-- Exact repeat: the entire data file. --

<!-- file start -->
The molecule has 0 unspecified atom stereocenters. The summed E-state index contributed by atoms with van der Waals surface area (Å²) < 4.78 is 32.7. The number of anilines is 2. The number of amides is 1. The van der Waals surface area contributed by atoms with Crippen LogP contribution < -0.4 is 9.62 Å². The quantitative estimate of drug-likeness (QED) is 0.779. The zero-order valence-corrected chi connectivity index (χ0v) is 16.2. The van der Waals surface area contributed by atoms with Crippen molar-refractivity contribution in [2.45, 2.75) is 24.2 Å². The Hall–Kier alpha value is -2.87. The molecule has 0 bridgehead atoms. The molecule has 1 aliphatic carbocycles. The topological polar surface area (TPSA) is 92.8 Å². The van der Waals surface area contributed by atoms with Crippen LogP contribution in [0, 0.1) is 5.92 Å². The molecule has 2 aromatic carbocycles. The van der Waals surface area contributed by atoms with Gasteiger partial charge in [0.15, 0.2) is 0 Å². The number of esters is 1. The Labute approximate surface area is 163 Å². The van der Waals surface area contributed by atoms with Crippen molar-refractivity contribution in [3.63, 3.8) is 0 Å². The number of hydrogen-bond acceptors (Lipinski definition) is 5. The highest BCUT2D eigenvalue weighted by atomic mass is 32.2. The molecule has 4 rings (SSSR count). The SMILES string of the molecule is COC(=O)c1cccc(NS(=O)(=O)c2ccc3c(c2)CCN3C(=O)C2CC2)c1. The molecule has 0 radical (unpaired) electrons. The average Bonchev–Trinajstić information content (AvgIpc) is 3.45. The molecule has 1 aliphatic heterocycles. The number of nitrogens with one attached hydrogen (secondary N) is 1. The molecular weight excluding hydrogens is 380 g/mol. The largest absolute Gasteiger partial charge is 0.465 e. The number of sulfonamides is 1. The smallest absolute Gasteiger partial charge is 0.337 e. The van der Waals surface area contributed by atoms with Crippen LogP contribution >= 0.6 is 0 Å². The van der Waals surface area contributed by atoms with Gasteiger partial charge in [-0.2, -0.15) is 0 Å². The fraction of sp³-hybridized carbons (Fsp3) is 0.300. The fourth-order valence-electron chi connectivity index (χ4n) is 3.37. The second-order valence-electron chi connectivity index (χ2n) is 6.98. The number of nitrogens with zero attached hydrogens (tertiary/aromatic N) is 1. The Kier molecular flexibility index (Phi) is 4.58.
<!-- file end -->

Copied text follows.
The molecule has 0 unspecified atom stereocenters. The summed E-state index contributed by atoms with van der Waals surface area (Å²) < 4.78 is 32.7. The number of anilines is 2. The number of amides is 1. The van der Waals surface area contributed by atoms with Crippen LogP contribution < -0.4 is 9.62 Å². The quantitative estimate of drug-likeness (QED) is 0.779. The zero-order valence-corrected chi connectivity index (χ0v) is 16.2. The van der Waals surface area contributed by atoms with Crippen molar-refractivity contribution in [2.45, 2.75) is 24.2 Å². The Hall–Kier alpha value is -2.87. The molecule has 0 bridgehead atoms. The molecule has 1 aliphatic carbocycles. The topological polar surface area (TPSA) is 92.8 Å². The van der Waals surface area contributed by atoms with Crippen LogP contribution in [0, 0.1) is 5.92 Å². The molecule has 2 aromatic carbocycles. The van der Waals surface area contributed by atoms with Gasteiger partial charge in [0.15, 0.2) is 0 Å². The number of esters is 1. The Labute approximate surface area is 163 Å². The van der Waals surface area contributed by atoms with Crippen molar-refractivity contribution in [3.63, 3.8) is 0 Å². The number of hydrogen-bond acceptors (Lipinski definition) is 5. The highest BCUT2D eigenvalue weighted by atomic mass is 32.2. The molecule has 4 rings (SSSR count). The SMILES string of the molecule is COC(=O)c1cccc(NS(=O)(=O)c2ccc3c(c2)CCN3C(=O)C2CC2)c1. The molecule has 0 radical (unpaired) electrons. The average Bonchev–Trinajstić information content (AvgIpc) is 3.45. The molecule has 1 aliphatic heterocycles. The number of nitrogens with one attached hydrogen (secondary N) is 1. The molecular weight excluding hydrogens is 380 g/mol. The largest absolute Gasteiger partial charge is 0.465 e. The number of sulfonamides is 1. The smallest absolute Gasteiger partial charge is 0.337 e. The van der Waals surface area contributed by atoms with Crippen LogP contribution >= 0.6 is 0 Å². The van der Waals surface area contributed by atoms with Gasteiger partial charge in [-0.2, -0.15) is 0 Å². The fraction of sp³-hybridized carbons (Fsp3) is 0.300. The fourth-order valence-electron chi connectivity index (χ4n) is 3.37. The second-order valence-electron chi connectivity index (χ2n) is 6.98. The number of nitrogens with zero attached hydrogens (tertiary/aromatic N) is 1. The Kier molecular flexibility index (Phi) is 4.58.